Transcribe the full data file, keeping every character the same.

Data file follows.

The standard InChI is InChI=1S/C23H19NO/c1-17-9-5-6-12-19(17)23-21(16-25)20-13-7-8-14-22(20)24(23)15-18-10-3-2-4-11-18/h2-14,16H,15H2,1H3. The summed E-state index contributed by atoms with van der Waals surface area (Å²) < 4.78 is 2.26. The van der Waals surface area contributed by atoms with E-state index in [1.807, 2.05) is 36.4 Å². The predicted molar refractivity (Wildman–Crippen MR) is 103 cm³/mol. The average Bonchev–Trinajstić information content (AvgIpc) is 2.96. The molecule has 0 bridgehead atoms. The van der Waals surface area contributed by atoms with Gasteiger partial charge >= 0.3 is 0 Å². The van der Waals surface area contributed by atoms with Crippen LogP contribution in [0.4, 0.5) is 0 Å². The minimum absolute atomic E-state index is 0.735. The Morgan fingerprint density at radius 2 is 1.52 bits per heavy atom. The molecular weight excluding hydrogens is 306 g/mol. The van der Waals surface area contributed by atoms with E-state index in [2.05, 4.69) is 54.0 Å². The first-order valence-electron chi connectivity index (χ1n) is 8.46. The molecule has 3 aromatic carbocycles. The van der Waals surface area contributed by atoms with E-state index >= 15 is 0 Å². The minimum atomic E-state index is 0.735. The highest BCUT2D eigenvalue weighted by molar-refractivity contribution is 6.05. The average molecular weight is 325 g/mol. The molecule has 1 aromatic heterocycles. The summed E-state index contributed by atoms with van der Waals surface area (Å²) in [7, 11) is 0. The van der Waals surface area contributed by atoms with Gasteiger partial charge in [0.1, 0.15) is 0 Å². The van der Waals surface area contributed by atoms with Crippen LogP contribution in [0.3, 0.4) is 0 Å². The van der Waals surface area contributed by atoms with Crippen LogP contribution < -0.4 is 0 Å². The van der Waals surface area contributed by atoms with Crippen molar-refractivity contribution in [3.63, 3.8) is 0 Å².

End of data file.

The standard InChI is InChI=1S/C23H19NO/c1-17-9-5-6-12-19(17)23-21(16-25)20-13-7-8-14-22(20)24(23)15-18-10-3-2-4-11-18/h2-14,16H,15H2,1H3. The summed E-state index contributed by atoms with van der Waals surface area (Å²) < 4.78 is 2.26. The van der Waals surface area contributed by atoms with E-state index in [1.807, 2.05) is 36.4 Å². The predicted molar refractivity (Wildman–Crippen MR) is 103 cm³/mol. The average Bonchev–Trinajstić information content (AvgIpc) is 2.96. The molecule has 0 bridgehead atoms. The van der Waals surface area contributed by atoms with Gasteiger partial charge >= 0.3 is 0 Å². The van der Waals surface area contributed by atoms with Crippen LogP contribution in [0.4, 0.5) is 0 Å². The minimum absolute atomic E-state index is 0.735. The Morgan fingerprint density at radius 2 is 1.52 bits per heavy atom. The molecular weight excluding hydrogens is 306 g/mol. The van der Waals surface area contributed by atoms with E-state index in [2.05, 4.69) is 54.0 Å². The first-order valence-electron chi connectivity index (χ1n) is 8.46. The molecule has 3 aromatic carbocycles. The van der Waals surface area contributed by atoms with E-state index >= 15 is 0 Å². The minimum atomic E-state index is 0.735. The highest BCUT2D eigenvalue weighted by molar-refractivity contribution is 6.05. The average molecular weight is 325 g/mol. The molecule has 1 aromatic heterocycles. The summed E-state index contributed by atoms with van der Waals surface area (Å²) in [7, 11) is 0. The van der Waals surface area contributed by atoms with Gasteiger partial charge in [0.1, 0.15) is 0 Å². The van der Waals surface area contributed by atoms with Crippen LogP contribution in [0.3, 0.4) is 0 Å². The van der Waals surface area contributed by atoms with Crippen LogP contribution < -0.4 is 0 Å². The van der Waals surface area contributed by atoms with Crippen molar-refractivity contribution in [3.63, 3.8) is 0 Å².